Germany subsidizes sale of four warships to Israel

 Israel bought four German-made corvette warships on Monday to help secure its Mediterranean gas rigs, with Berlin heavily subsidizing the deal, Israel's Defense Ministry said on Monday.

The ships, worth 430 million euros ($480 million), will be built by Thyssen Krupp and delivered within five years, providing significantly more fire power to Israel's navy.

The German government will pay 115 million euros towards the cost. As part of its atonement for the Nazi Holocaust, Germany is committed to Israel's security and has often helped pay in the past for the cost of military equipment such as submarines.

Thyssen Krupp also committed to buy 700 million shekels ($181 million) worth of Israeli goods under the contract.

“The deal signed today is an event of the utmost significance that dramatically upgrades the navy's capabilities of defending the State of Israel's strategic sites in the gas realm,” Defence Ministry director-general Dan Harel said.

Israel's economy would also be buoyed, he added.

Israel has huge and mostly untapped gas fields that cover some 23,000 square km (9,000 square miles) of sea — more than Israel's territory on land.

Israeli planners see possible sea-borne or rocket threats to gas facilities from Hezbollah guerrillas in Lebanon and Hamas militants in the Gaza Strip, making expanding the naval presence a priority for them.

Israel's navy chief, Admiral Ram Rotberg, said in a separate statement that the corvettes would be classed as “Saar 6” missile boats — suggesting a major improvement in capabilities.

According to the navy website, its biggest warships are currently “Saar 5” missile boats. Israel's Channel 2 TV news said the Saar 6 vessels would be significantly larger, with twice the operational range of the Saar 5 class. 

Iranian warships dock in Syria

Two Iranian warships that passed through the Suez Canal reportedly docked in Syria.

The ships, a frigate and a supply ship, arrived at Syria’s main port at Latakia on Wednesday night after becoming the first Iranian naval ships to pass through the canal since the 1979 revolution.

The ships “carry the message of peace and friendship to world countries,” Iran’s Navy chief, Rear Admiral Habibollah Sayyari, said Thursday on Iranian state television, according to reports.

“The Zionist regime had been exaggerating this issue because it wants to create tension among the brotherly relations between countries in the region,” Sayyari said.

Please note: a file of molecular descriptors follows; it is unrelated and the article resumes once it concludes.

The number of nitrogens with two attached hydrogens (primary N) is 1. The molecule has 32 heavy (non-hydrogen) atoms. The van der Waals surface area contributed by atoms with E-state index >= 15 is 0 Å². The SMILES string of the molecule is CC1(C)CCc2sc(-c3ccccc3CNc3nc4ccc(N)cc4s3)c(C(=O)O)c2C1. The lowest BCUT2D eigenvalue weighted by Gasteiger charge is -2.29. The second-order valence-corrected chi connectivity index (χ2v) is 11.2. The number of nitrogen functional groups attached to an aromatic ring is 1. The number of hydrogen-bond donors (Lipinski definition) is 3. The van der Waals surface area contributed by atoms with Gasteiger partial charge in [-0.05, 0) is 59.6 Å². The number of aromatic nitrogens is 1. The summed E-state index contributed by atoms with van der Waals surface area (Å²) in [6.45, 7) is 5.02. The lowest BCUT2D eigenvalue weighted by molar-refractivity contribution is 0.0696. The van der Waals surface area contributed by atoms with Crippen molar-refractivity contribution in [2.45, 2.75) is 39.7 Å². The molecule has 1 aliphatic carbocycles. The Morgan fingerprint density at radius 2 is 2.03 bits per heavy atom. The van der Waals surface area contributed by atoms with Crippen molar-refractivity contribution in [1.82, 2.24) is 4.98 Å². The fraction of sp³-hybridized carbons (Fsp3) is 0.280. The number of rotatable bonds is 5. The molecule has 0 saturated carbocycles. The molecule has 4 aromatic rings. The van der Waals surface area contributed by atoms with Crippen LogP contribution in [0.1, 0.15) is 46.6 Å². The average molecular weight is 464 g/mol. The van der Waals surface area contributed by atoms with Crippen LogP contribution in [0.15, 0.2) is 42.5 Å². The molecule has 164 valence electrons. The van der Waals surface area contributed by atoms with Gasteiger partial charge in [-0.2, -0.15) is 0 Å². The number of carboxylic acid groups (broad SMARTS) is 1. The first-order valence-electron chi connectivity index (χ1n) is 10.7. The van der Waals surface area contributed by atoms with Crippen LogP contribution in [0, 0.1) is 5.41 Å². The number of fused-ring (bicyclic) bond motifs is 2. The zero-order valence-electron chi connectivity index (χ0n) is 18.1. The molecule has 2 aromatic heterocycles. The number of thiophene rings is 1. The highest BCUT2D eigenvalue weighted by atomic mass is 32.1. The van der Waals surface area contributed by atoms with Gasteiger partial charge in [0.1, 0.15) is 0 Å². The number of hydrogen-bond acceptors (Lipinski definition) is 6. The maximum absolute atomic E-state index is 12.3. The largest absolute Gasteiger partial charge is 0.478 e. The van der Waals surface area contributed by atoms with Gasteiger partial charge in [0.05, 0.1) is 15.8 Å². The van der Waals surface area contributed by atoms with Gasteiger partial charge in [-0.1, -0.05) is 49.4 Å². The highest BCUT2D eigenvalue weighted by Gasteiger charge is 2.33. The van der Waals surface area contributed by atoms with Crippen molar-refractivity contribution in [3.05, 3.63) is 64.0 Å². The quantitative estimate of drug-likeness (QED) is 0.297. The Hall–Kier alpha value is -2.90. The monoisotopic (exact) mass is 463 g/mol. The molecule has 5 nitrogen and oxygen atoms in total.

The Egyptian Defense Ministry gave permission for the ships to pass through the Suez Canal. They are expected to return to Iran at the beginning of March.

Iran’s sending ships to Syria as uprisings take place across the Middle East was a show of power, Israeli Defense Minister Ehud Barak told CNN on Thursday. Sending the ships was an Iranian attempt to assert power in the region, he added.

“I don’t like it, but I don’t think that any one of us should be worried by it,” Barak said.

Israeli Prime Minister Benjamin Netanyahu said at the beginning of the week that his government took a “grave view” of Iran’s plan send the warships.

Israeli Foreign Minister Avigdor Lieberman had announced Feb. 16 that the ships were en route to Syria via the Suez Canal. His statement called the move a recurring Iranian “provocation” and suggested that Israel would not ignore Iran’s actions.

“The international community must understand that Israel cannot forever ignore these provocations,” he said.

According to international rules governing navigation through the Suez Canal, no vessel can be denied passage unless it is at war with Egypt.

Israel watching Syria-bound Iranian warships

Two Iranian warships have left for Syria and plan to sail through the Suez Canal, Israeli Foreign Minister Avigdor Lieberman said.

Lieberman in a statement released Wednesday called the move a recurring Iranian “provocation.” His statement suggested that Israel would not ignore Iran’s actions.

“The international community must understand that Israel cannot forever ignore these provocations,” he said.

In a conference call Wednesday on new Iran sanctions, U.S. Sen. Mark Kirk (R-Ill.) said Iran’s move was legal but “very provocative.”

Iran may be able to cross the canal now that Egyptian President Hosni Mubarak has been deposed.